Infrastructure WA

Education and training

Education and skills hold the key to future wellbeing and will be critical to supporting economic long-term growth, tackling unemployment, promoting competitiveness and nurturing more inclusive and cohesive societies.

International education is a major economic contributor to WA, generating approximately $2.1 billion in export income and 12,000 full‑time jobs (one full‑time job for every 5 international students).

Strategic justification

Today’s students are facing a rapidly changing future and technological change will continue to be a driving influence. A growing proportion of jobs will need people who can interact with and coordinate people, as well as solve complex problems, think creatively and use technological tools. Flexible classrooms and breakout spaces are supporting new models teaching and learning approaches by providing spaces that match an individual’s learning needs, style and pace. Rapidly changing technologies and innovation are also impacting facility and equipment needs of the education and training sector. Equipment and software are becoming increasingly technical and complex, resulting in increased costs.

Vision - strategic opportunities
A global location of choice

Sector challenges and opportunities

The education and training sector seeks to address inequities in society by providing educational resources to all students, regardless of their circumstances. Education throughout life can help address entrenched intergenerational disadvantage. A cooperative effort between government agencies responsible for health, welfare, housing and education is particularly beneficial for vulnerable children as they face the greatest risk of falling behind when transitioning to school. The collocation of health, community support services and high‑quality early learning can increase access to these services and help intervene in the cycle of disadvantage.

Population change is also impacting the education and training sector. Many of Perth’s new and existing suburbs are experiencing high rates of population growth, resulting in a number of schools being at capacity or expected to reach capacity soon. New school sites have traditionally been secured through planning and subdivision processes. For schools in new suburbs there are some challenges with unexpected demographic profiles and the timely availability of school sites. For existing suburbs, where urban infill is occurring, matching school capacity to increasing demand is more difficult. 

Schools in inner and middle suburbs often have several site constraints. Transportable school buildings have been used as temporary, relocatable buildings as a way to add capacity and cater for fluctuating enrolment demand over time. However, transportable buildings were originally meant to be used for short periods to deal with temporary demand and should not restrict students’ access to open sport and recreation space.

Conversely, education and training facilities in some regional and remote locations in WA are facing reduced demand as populations decline. Families and individuals often move to larger cities due to limited quality education and training in these locations. Smaller school sizes, particularly in secondary schools, reduce the breadth of the education curriculum available. If this trend continues, it will impact regional and remote WA’s liveability, and some regional and remote students may be further disadvantaged compared to their city counterparts.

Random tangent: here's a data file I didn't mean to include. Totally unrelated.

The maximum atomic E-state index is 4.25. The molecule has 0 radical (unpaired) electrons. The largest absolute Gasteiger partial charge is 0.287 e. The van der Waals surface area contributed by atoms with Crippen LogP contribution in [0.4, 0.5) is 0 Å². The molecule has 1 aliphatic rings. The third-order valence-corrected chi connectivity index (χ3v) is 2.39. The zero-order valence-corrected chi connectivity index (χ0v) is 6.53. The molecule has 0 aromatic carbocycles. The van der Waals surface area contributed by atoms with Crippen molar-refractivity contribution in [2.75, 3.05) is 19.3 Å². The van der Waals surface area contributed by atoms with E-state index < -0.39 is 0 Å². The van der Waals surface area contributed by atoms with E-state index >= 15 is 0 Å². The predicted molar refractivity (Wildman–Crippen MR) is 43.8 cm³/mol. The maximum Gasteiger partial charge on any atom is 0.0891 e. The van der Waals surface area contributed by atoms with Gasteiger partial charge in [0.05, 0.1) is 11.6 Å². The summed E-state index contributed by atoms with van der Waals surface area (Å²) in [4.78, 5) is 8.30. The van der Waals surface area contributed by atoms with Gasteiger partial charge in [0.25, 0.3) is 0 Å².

At the vocational and tertiary education levels, lifelong learning trends are increasing the frequency and demand for training and higher education. To keep pace with technology and other changes, there is an ongoing need to upskill, reskill and build knowledge multiple times throughout our lives. Training and skills are important elements for growth and development in a rapidly changing world. Fostering knowledge, talent and skills is an important ingredient in WA’s prosperity. To ensure WA is resilient to a more technologically complex and automated environment, and sufficiently skilled to respond to industry growth opportunities, vocational training and higher education need to be accessible and evolve.

To ensure training services are easily accessible by a broader range of the population, vocational training facilities are increasingly being built close to public transport nodes and activity centres. However, it is currently challenging to identify and secure sites in these locations.

Case study

Planning for future skills and qualifications in the defence industry requires consideration of extended lead times for federal defence contracts and the impact of rapid technological change. To plan for a pipeline of skilled workers to meet the changing needs of WA’s defence industries, the WA Defence Industry Workforce Office was established as part of the commitment made by the WA Government in its Western Australian Defence and Defence Industries Strategic Plan. The WA Defence Industry Workforce Office leads the development and implementation of workforce development plans to support the WA defence industry, which includes close engagement with the defence industry to understand industry needs, developments and future trends. Supported by the departments of Training and Workforce Development, and Jobs, Tourism, Science and Innovation, the office works closely with a range of education and training providers, including relevant universities, to ensure that skills, education and training curriculum, equipment and infrastructure needs are met.

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